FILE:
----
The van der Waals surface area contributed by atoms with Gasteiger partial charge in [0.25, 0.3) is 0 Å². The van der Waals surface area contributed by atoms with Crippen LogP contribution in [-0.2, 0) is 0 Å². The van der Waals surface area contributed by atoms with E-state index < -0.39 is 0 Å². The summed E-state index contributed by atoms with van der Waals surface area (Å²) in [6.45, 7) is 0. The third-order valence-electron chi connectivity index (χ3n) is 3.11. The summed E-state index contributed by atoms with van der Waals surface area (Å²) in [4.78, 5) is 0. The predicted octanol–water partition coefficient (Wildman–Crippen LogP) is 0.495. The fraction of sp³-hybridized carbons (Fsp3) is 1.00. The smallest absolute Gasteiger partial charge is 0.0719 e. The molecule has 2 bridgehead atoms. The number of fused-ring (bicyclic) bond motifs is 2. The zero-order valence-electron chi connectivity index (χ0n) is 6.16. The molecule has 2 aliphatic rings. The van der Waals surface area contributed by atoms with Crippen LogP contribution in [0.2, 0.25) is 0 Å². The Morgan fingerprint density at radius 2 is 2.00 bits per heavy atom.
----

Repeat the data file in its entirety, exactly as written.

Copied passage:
The van der Waals surface area contributed by atoms with Gasteiger partial charge in [0.25, 0.3) is 0 Å². The van der Waals surface area contributed by atoms with Crippen LogP contribution in [-0.2, 0) is 0 Å². The van der Waals surface area contributed by atoms with E-state index < -0.39 is 0 Å². The summed E-state index contributed by atoms with van der Waals surface area (Å²) in [6.45, 7) is 0. The third-order valence-electron chi connectivity index (χ3n) is 3.11. The summed E-state index contributed by atoms with van der Waals surface area (Å²) in [4.78, 5) is 0. The predicted octanol–water partition coefficient (Wildman–Crippen LogP) is 0.495. The fraction of sp³-hybridized carbons (Fsp3) is 1.00. The smallest absolute Gasteiger partial charge is 0.0719 e. The molecule has 2 bridgehead atoms. The number of fused-ring (bicyclic) bond motifs is 2. The zero-order valence-electron chi connectivity index (χ0n) is 6.16. The molecule has 2 aliphatic rings. The van der Waals surface area contributed by atoms with Crippen LogP contribution in [0.2, 0.25) is 0 Å². The Morgan fingerprint density at radius 2 is 2.00 bits per heavy atom.